the other kind of deadhead

I got an email from a client yesterday asking if she should deadhead spent hydrangea blossoms, and since there seems to be fairly widespread confusion about what to remove when, here’s the five-minute drill on deadheading.

Let me start by saying that, while deadheading is a form of pruning, I’m not talking here about removing tree limbs, or thinning out an overgrown quince or rejuvenating an old lilac. Deadheading refers just to the removal of spent flowers from a plant, an ornamental shrub or tree. I’ll tackle the grittier aspects of pruning in another format, but I will say here that if any of your shrubs or trees suffers from one or more of the three D’s, you should tackle it immediately. What are the three D’s? Dead, diseased or damaged. If you’re not comfortable enough with your own skill level to handle the problem, ask for help. If you even suspect the plant’s in trouble, don’t wait.

That said, let me give you the same answer I gave Andrea about deadheading her hydrangea. She’s got three varieties, but this applies to all the so-called mophead hydrangeas like Nikko and Endless Summer and Annabelle: for a summer-flowering shrub, it really doesn’t matter. If it’s early in the season and a blossom has gone by, by all means remove it. Later in the season, and throughout the Fall, some people like to leave them on and watch them caramelize, and some don’t. With the PeeGees and the Tardivas and the Limelights, the whole point is to watch them turn that fabulous copper color, so don’t whack those before you enjoy the show, but for the others, it’s really your choice.

With the spring-flowering shrubs, it’s a little more complicated, but far from complex. My preferred technique is to cut the blossoms while they’re in bloom, and to use them the same way I use all the other cut flowers. I do that because the first word of flowering shrub is ‘flower,’ and it seems to me like damn fool nonsense, as my father would have said, not to enjoy them. The other reason is that I’m going to have to dead-head the thing eventually, anyway, and it’s more enjoyable to me to gather sheaves of flowers than to dead-head a shrub. I grant you, I often get into the zone where dead-heading becomes a meditation of sorts, but for the most part, I’d rather gather.

The chief reason to dead-head Spring-flowering shrubs is not cosmetic, it’s to ensure that the plant puts all of its energy into setting itself up for the next year. Removing the spent bloom tells the plant “Okay, show’s over; move on.” You can do this by hand or with shears, depending on the plant. For example, I take my shears to lilac, but use thumb and forefinger on the rhodies. This takes a bit of practice because the old flower is nestled between the new shoots and you may wind up taking more than you intend, but you’ve got a couple of hundred chances to get it right, so keep at it.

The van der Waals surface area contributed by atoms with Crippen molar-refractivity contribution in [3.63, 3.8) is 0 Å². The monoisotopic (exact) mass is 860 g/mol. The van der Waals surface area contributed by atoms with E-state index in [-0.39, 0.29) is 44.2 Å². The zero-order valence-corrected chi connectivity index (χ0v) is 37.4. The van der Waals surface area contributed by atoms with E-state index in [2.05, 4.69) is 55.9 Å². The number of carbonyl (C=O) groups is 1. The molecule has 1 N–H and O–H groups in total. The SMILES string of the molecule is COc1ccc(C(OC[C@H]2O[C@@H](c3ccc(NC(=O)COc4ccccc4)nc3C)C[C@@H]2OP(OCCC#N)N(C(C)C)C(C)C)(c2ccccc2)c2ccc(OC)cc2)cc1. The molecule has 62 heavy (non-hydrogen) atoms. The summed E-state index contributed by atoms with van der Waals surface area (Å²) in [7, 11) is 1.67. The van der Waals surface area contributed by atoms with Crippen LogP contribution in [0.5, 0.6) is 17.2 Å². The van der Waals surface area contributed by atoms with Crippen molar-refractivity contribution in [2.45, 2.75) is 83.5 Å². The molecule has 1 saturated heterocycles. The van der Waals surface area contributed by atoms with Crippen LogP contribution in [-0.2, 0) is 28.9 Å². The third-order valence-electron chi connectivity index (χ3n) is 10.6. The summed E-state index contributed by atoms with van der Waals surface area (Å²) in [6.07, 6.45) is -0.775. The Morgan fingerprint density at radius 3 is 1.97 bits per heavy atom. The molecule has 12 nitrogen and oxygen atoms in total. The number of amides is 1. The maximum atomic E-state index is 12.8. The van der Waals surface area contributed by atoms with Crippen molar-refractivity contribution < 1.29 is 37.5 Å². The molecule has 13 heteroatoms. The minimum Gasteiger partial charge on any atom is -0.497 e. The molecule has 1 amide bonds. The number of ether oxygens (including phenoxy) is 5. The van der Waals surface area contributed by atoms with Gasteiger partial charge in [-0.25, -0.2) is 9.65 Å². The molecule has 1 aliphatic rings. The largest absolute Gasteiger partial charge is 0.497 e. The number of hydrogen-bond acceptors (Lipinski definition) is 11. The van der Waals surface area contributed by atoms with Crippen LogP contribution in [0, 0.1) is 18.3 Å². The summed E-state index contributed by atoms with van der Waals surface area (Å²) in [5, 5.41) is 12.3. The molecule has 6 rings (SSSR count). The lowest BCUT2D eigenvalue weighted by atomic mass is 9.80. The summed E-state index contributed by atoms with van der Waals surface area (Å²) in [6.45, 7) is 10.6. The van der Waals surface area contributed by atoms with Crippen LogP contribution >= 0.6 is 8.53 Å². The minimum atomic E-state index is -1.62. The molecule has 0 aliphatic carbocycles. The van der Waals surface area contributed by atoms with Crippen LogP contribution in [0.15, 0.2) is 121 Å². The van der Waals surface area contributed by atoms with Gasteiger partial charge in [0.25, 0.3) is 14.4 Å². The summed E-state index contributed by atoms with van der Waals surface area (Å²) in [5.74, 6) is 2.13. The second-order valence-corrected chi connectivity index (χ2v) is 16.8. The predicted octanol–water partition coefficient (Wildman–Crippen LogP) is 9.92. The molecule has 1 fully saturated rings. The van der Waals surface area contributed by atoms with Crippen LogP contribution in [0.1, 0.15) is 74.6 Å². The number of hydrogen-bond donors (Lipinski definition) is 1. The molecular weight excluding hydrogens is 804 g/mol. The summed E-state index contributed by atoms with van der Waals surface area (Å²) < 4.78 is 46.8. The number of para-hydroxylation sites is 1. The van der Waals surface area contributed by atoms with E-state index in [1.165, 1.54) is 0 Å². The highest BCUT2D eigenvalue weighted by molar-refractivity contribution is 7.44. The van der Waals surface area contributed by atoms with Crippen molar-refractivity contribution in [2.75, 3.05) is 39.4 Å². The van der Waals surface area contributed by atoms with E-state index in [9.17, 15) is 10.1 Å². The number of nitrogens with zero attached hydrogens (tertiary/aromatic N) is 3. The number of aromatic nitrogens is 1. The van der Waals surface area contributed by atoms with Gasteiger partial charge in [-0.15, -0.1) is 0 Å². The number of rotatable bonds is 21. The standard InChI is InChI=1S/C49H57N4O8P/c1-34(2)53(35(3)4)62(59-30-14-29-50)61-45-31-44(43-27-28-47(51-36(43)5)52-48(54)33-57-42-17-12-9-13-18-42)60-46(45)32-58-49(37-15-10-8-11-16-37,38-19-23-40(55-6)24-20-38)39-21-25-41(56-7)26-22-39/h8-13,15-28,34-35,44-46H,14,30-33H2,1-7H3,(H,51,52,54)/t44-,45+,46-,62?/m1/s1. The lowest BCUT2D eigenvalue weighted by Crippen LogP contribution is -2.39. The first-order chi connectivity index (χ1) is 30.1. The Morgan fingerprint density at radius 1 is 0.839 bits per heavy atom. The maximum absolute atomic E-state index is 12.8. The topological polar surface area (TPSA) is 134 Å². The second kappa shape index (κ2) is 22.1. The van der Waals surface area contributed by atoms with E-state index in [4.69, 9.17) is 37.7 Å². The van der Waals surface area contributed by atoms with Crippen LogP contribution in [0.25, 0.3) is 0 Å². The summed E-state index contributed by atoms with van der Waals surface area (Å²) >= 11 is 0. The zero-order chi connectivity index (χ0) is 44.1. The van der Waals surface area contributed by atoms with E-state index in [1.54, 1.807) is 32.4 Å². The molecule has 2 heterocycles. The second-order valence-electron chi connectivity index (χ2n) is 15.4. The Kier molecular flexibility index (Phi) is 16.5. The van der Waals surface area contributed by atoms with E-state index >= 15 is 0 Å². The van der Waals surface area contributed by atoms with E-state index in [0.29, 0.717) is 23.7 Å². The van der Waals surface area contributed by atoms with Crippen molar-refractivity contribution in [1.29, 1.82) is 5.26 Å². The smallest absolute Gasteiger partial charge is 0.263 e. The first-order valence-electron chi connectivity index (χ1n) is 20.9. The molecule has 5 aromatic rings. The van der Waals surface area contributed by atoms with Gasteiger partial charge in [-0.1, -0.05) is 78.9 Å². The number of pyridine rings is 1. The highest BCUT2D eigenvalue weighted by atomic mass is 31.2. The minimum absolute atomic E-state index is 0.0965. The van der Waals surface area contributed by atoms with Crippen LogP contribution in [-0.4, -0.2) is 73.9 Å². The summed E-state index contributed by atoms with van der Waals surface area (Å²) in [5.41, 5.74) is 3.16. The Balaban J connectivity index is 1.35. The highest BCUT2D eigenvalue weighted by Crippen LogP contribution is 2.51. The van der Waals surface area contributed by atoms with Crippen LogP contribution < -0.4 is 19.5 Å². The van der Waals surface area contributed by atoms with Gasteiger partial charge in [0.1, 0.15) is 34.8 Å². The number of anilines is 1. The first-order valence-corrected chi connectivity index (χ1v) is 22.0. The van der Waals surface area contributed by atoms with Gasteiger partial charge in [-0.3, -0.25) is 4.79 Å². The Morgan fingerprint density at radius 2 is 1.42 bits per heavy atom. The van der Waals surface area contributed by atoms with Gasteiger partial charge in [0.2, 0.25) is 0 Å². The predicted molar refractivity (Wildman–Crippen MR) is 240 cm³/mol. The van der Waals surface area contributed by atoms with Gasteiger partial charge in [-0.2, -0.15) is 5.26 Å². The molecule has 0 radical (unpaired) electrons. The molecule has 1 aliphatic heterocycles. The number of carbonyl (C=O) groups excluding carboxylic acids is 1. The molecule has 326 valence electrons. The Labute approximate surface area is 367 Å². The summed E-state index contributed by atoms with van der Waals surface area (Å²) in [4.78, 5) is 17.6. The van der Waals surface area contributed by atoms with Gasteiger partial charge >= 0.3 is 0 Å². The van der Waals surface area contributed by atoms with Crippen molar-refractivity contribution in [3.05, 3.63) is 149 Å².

There is one codicil to this: dead-heading should never be done to any plant that sets fruit or berries, because those lovely little fertilized clusters will become the things you want either to eat or to admire. There’s also a half-codicil, I suppose, in that any shrub that sets inconsequential blooms — red osier dogwood comes to mind — will have inconsequential spent blooms, and since removing them won’t make next year’s blossoms of any greater significance, don’t bother. You, too, should move on, and spend your energy where it will do the most good.

There are lots of perennials I do let go to seed, just for fun, and although I remove the spent flowers of Siberian iris, I think the seed pods have a certain drama that carries the plant through the remainder of the season. This year I’m allowing the seed pods of some yellow Bearded iris to ripen, but since the seeds of a hybrid plant often revert to the parent stock, I’m not at all certain what they will produce. If it’s anything fabulous, I’ll let you know. For the most part, though, when the show’s over, I lop off their heads, and for certain plants, whack them back entirely. If it’s early enough in the season, they may do an encore. It’s seldom as vibrant as the first, but it’s something, although I have to say that the chives I whacked at the end of June because they went by so fast, have come back with great speed and in full.

So there’s the skinny: gather ye rosebuds — and lilac and laurel — while ye may, and if you have forgotten to gather, gather up your gloves and your pruning shears and have at it. It’s good for your plants and good therapy, to boot. Trust me on this; the next time you’re upset, spend half an hour or so in the garden snipping off every dead little head you can find. You’ll be amazed how much better you feel!

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